The arguments on both sides of Morgan v. United States Soccer Federation, Inc. were persuasive, as detailed below, and the federation did not back down against the U.S. Women’s League. The federation relies on Stanley v. University of Southern California7 as their defense. In Stanley v. University of Southern California, Marianne Stanley, the former head coach of the women’s basketball team at the University of Southern California (USC), was terminated after her first contract with the university expired and many successful years of coaching under her belt. Coach Stanley asked for pay equal to her male counterpart and was denied. Shortly after being denied, she brought claims that USC was violating the Equal Pay Act and sought a declaratory judgment, stating the university’s conduct was discrimination based on sex. She based her claims on language in the Equal Pay Act that she should be paid equal to her male counterpart because her job “requires equal skill, effort and responsibility, and [is performed] under similar working conditions.”8 However, the court felt differently and ruled in favor of USC, stating that the evidence presented to them showed “significant differences in job pressure, the level of responsibility, and in marketing and revenue-producing qualifications...such factors taken into consideration does not prove gender bias or violate the Equal Pay Act.”9 In Morgan, the federation is clearly using Stanley to bolster the claim that the U.S. Women’s League has significant differences in skill, effort and responsibility from the U.S. Men’s League, therefore, there is no gender bias or violation of the Equal Pay Act.10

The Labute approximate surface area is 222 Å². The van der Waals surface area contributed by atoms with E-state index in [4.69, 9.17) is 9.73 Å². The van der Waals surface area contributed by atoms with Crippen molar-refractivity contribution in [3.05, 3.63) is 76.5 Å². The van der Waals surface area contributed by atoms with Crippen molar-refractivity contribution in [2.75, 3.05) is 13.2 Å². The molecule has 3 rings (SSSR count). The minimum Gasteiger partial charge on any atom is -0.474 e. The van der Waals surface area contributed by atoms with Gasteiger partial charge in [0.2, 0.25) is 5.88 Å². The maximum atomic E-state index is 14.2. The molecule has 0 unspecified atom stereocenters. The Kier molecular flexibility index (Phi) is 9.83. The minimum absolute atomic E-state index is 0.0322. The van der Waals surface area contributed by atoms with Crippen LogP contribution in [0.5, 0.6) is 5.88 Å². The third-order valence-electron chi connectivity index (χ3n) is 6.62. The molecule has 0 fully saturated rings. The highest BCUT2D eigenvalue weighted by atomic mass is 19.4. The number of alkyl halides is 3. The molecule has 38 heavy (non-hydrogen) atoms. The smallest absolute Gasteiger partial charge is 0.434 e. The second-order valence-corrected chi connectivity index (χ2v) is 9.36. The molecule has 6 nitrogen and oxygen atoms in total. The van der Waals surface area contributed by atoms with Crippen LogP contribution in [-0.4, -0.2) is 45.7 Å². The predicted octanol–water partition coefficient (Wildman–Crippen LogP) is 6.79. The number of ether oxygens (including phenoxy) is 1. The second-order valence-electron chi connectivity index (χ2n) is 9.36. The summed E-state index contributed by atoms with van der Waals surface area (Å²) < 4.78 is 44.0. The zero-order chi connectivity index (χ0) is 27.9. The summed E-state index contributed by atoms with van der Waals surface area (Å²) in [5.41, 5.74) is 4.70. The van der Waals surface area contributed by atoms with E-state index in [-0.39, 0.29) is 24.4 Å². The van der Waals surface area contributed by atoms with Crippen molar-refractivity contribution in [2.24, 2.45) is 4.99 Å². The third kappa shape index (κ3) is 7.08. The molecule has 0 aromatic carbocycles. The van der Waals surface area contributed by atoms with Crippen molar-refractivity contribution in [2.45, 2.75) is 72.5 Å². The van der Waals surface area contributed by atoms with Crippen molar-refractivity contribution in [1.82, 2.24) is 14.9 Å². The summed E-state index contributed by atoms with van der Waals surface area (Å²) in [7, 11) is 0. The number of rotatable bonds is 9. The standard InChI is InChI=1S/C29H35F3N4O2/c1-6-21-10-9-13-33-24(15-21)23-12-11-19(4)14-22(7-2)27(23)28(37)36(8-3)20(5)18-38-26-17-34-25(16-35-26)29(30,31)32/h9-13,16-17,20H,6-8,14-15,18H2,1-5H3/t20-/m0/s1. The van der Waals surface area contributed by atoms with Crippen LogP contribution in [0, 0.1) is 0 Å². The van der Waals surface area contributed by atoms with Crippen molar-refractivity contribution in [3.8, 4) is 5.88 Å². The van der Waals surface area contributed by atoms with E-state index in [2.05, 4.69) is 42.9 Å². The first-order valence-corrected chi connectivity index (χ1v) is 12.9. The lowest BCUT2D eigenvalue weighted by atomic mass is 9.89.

The women of the U.S. Women’s League fought back, arguing that the federation is guilty of gender-based decision making and relies heavily on the contracts they have with the federation. The women claimed the federation is paying them less than their male counterparts “for substantially equal work and by denying them at least equal playing, training, and travel conditions; equal promotion of their games; equal support and development for their games; and other terms and conditions of employment.”11 Moreover, the class of plaintiffs relied on comments in court documents by U.S. Soccer Federation President Carlos Cordeiro and predecessor Sunil Gulati in which statements were made that the U.S. Women’s League players had less physical ability and responsibility than the U.S Men’s League.12 The revelation of this statement sent waves through the legal and soccer community resulting in President Cordeiro stepping down early March 2020. Mr. Cordeiro apologized and refuted the argument, stating the statements in the legal filing caused great offense, and he never intended for such statements to be used.13

The result of these events ironically led to not only a woman but a former player of the U.S. National Women’s Soccer League taking President Cordeiro’s place. Before stepping down as president, he released an open letter early in the lawsuit with financial data from 2010 to 2018 of what the male and female players were paid. The women’s salaries totaled just under $8 million more than the male team members’ during that time period.14 However, multiple articles and representatives say that is “utterly false.”15 The reasoning of the false claim was not revealed, but the reality of the U.S. Women’s League having more success than the U.S. Men’s League by winning four World Cups and four Olympic gold medals points to a potential reason. Governed by the contracts between each team and the federation, winning World Cups and Olympic medals garnered more attention with interviews, promotions and advertising; therefore, the U.S. Women’s League received more revenue than the U.S. Men’s League.